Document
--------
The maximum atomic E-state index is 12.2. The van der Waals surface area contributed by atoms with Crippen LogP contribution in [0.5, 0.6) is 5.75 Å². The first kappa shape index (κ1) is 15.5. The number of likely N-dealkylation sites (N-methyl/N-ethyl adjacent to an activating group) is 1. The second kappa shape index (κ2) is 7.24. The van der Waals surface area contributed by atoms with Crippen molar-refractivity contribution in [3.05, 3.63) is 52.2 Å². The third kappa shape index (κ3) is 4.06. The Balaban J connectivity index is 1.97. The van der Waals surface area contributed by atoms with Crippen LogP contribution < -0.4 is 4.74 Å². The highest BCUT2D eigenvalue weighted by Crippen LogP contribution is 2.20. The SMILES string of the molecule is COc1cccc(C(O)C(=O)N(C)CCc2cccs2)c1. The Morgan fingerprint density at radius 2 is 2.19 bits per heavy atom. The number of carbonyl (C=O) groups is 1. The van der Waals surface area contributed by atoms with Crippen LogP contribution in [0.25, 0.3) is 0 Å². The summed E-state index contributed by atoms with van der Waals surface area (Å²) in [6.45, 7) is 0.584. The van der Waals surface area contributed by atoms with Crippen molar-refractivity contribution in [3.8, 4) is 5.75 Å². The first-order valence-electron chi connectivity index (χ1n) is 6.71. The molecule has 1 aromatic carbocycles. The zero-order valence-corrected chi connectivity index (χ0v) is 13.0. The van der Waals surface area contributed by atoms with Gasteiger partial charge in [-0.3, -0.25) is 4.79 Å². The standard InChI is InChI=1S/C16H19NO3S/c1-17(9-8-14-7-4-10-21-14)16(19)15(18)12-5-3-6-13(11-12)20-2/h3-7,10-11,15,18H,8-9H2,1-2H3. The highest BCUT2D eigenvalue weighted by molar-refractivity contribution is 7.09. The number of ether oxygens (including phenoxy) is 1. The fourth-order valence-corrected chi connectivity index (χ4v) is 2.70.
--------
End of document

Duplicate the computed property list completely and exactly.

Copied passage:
The maximum atomic E-state index is 12.2. The van der Waals surface area contributed by atoms with Crippen LogP contribution in [0.5, 0.6) is 5.75 Å². The first kappa shape index (κ1) is 15.5. The number of likely N-dealkylation sites (N-methyl/N-ethyl adjacent to an activating group) is 1. The second kappa shape index (κ2) is 7.24. The van der Waals surface area contributed by atoms with Crippen molar-refractivity contribution in [3.05, 3.63) is 52.2 Å². The third kappa shape index (κ3) is 4.06. The Balaban J connectivity index is 1.97. The van der Waals surface area contributed by atoms with Crippen LogP contribution < -0.4 is 4.74 Å². The highest BCUT2D eigenvalue weighted by Crippen LogP contribution is 2.20. The SMILES string of the molecule is COc1cccc(C(O)C(=O)N(C)CCc2cccs2)c1. The Morgan fingerprint density at radius 2 is 2.19 bits per heavy atom. The number of carbonyl (C=O) groups is 1. The van der Waals surface area contributed by atoms with Crippen LogP contribution in [0.25, 0.3) is 0 Å². The summed E-state index contributed by atoms with van der Waals surface area (Å²) in [6.45, 7) is 0.584. The van der Waals surface area contributed by atoms with Crippen molar-refractivity contribution in [3.8, 4) is 5.75 Å². The first-order valence-electron chi connectivity index (χ1n) is 6.71. The molecule has 1 aromatic carbocycles. The zero-order valence-corrected chi connectivity index (χ0v) is 13.0. The van der Waals surface area contributed by atoms with Gasteiger partial charge in [-0.3, -0.25) is 4.79 Å². The standard InChI is InChI=1S/C16H19NO3S/c1-17(9-8-14-7-4-10-21-14)16(19)15(18)12-5-3-6-13(11-12)20-2/h3-7,10-11,15,18H,8-9H2,1-2H3. The highest BCUT2D eigenvalue weighted by molar-refractivity contribution is 7.09. The number of ether oxygens (including phenoxy) is 1. The fourth-order valence-corrected chi connectivity index (χ4v) is 2.70.